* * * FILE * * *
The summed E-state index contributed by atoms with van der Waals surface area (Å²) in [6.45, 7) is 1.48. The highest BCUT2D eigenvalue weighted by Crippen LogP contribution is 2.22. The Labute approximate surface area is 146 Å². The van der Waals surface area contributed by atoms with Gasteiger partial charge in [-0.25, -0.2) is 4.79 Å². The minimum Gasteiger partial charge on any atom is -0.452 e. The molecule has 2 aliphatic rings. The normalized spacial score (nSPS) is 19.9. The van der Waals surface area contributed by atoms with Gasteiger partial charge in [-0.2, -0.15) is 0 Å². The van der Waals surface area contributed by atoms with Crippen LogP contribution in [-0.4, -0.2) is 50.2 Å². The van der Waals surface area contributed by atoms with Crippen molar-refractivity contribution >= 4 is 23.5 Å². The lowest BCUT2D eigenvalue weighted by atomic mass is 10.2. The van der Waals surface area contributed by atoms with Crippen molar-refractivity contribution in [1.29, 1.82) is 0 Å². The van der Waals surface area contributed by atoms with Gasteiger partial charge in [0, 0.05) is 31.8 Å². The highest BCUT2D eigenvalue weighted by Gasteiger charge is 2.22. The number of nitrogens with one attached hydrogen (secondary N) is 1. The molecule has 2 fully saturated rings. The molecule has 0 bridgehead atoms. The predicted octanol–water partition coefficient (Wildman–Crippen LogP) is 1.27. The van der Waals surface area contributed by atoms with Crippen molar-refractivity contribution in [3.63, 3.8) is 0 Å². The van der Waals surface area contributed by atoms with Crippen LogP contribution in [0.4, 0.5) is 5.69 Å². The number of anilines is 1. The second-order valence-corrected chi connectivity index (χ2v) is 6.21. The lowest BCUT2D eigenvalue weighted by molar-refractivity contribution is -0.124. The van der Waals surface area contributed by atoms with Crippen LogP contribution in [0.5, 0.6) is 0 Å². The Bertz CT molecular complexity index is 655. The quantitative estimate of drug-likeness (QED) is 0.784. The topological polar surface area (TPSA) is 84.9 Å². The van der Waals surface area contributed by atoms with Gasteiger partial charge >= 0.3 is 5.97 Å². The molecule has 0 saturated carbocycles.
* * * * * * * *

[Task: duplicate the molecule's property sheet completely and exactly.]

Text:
The summed E-state index contributed by atoms with van der Waals surface area (Å²) in [6.45, 7) is 1.48. The highest BCUT2D eigenvalue weighted by Crippen LogP contribution is 2.22. The Labute approximate surface area is 146 Å². The van der Waals surface area contributed by atoms with Gasteiger partial charge in [-0.25, -0.2) is 4.79 Å². The minimum Gasteiger partial charge on any atom is -0.452 e. The molecule has 2 aliphatic rings. The normalized spacial score (nSPS) is 19.9. The van der Waals surface area contributed by atoms with Gasteiger partial charge in [-0.2, -0.15) is 0 Å². The van der Waals surface area contributed by atoms with Crippen LogP contribution in [-0.4, -0.2) is 50.2 Å². The van der Waals surface area contributed by atoms with Crippen molar-refractivity contribution >= 4 is 23.5 Å². The lowest BCUT2D eigenvalue weighted by atomic mass is 10.2. The van der Waals surface area contributed by atoms with Crippen molar-refractivity contribution in [1.29, 1.82) is 0 Å². The van der Waals surface area contributed by atoms with Gasteiger partial charge in [0, 0.05) is 31.8 Å². The highest BCUT2D eigenvalue weighted by Gasteiger charge is 2.22. The number of nitrogens with one attached hydrogen (secondary N) is 1. The molecule has 2 fully saturated rings. The molecule has 0 bridgehead atoms. The predicted octanol–water partition coefficient (Wildman–Crippen LogP) is 1.27. The van der Waals surface area contributed by atoms with Crippen molar-refractivity contribution in [3.63, 3.8) is 0 Å². The van der Waals surface area contributed by atoms with Crippen LogP contribution in [0.4, 0.5) is 5.69 Å². The number of anilines is 1. The second-order valence-corrected chi connectivity index (χ2v) is 6.21. The lowest BCUT2D eigenvalue weighted by molar-refractivity contribution is -0.124. The van der Waals surface area contributed by atoms with Crippen LogP contribution in [0.5, 0.6) is 0 Å². The Bertz CT molecular complexity index is 655. The quantitative estimate of drug-likeness (QED) is 0.784. The topological polar surface area (TPSA) is 84.9 Å². The van der Waals surface area contributed by atoms with Gasteiger partial charge >= 0.3 is 5.97 Å². The molecule has 0 saturated carbocycles.